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Old 06-02-2015, 03:37 PM
 
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It's doing much better than cities like Chicago, St. Louis, and Detroit right now.
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Old 06-03-2015, 09:11 AM
 
Location: Philadelphia, PA
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Quote:
Originally Posted by TAM88 View Post
You're basing this on?
Last time I had boston food it was incredibly good. I recently had DC food though and some of it straight up insulted what would be served in philly, and we went out of the way to get good food.

Last edited by MikeNigh; 06-03-2015 at 10:02 AM..
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Old 06-03-2015, 11:30 AM
 
Location: London, UK
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Quote:
Originally Posted by RightonWalnut View Post
Experience.
Quote:
Originally Posted by Deluusions View Post
Basically an opinion though.... Which is not a fact. Although you're claiming it to be a fact..... Yet again I agree Philly has the best out of the three. Boston coming at a really close second.
How many of us has hit enough restaurants in each city to really make this determination though? All I know is that whenever I am in Philly I eat really good, but have had some major misses. I live in Cambridge, so the Boston area food scene is my comfort zone and there are some really good things to eat here. DC seems to be getting better as well. Other than Boston, DC is the city I spend the most time eating in, maybe tied with NYC.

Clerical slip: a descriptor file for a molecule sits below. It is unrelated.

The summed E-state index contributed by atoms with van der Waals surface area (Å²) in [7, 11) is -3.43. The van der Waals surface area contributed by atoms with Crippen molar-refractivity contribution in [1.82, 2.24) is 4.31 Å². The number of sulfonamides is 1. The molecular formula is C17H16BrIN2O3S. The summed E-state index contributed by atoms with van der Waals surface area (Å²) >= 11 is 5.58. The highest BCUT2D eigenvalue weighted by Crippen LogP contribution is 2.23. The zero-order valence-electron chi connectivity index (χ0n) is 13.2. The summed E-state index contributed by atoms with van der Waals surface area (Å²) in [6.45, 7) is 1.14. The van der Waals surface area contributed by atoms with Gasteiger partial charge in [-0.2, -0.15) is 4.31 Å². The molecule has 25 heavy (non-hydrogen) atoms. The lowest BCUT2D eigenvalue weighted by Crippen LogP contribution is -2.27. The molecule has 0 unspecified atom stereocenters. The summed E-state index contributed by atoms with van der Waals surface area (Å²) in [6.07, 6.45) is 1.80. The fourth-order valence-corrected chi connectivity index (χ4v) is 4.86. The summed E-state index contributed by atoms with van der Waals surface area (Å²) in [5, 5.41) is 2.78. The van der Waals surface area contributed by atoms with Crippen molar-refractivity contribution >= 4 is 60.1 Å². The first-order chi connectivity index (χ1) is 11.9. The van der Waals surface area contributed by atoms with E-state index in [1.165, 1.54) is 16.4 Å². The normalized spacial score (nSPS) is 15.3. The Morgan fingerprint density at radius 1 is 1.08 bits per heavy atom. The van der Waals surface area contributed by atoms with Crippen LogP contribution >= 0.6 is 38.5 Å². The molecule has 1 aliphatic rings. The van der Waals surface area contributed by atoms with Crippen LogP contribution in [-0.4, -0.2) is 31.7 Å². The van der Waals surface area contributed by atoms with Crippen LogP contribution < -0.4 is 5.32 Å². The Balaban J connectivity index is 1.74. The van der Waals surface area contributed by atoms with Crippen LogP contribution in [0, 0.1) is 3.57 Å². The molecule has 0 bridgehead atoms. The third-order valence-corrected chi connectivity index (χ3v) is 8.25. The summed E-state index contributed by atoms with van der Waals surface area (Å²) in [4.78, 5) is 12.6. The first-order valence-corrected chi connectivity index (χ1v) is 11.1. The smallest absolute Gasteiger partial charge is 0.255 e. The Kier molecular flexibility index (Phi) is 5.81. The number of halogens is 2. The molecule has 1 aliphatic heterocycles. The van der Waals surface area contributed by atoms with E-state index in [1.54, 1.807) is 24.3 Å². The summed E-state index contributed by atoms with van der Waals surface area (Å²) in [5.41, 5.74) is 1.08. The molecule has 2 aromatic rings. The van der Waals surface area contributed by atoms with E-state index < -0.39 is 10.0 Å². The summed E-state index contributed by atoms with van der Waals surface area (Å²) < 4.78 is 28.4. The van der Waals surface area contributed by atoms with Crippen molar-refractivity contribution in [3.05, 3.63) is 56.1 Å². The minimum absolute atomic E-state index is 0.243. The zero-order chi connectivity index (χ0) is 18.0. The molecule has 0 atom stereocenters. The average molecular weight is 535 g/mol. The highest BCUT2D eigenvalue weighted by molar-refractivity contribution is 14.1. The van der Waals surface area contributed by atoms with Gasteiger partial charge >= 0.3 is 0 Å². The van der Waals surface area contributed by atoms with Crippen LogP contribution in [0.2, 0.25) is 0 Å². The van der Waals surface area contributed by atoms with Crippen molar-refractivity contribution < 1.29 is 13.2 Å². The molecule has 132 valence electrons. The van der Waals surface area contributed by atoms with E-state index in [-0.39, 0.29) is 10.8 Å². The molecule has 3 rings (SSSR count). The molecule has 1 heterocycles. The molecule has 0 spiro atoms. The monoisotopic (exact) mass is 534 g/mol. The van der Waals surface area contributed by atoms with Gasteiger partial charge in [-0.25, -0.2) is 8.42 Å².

If I was to make a list of my favorite places in Philly, chances are it would be severely limited compared to you guys. Similarly if you did the same with Boston.
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Old 06-03-2015, 11:45 AM
 
Location: Milwaukee
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Quote:
Originally Posted by BPP1999 View Post
Why not? It is.
Nah, even Pitt on the other side of the state is considered more hip than Philly. Not bashing it, I like the town for a lot of reasons, one of which is that you can't be as much of a trust fund crybaby there vs Austin, Brooklyn (now Queens), Portland, etc. It's a big, historic, gritty blue collar town. It's not a trend-setting hipster arts mecca, however, not even close.
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Old 06-03-2015, 11:58 AM
 
Location: Boston Metrowest (via the Philly area)
4,265 posts, read 7,190,859 times
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Quote:
Originally Posted by cheese plate View Post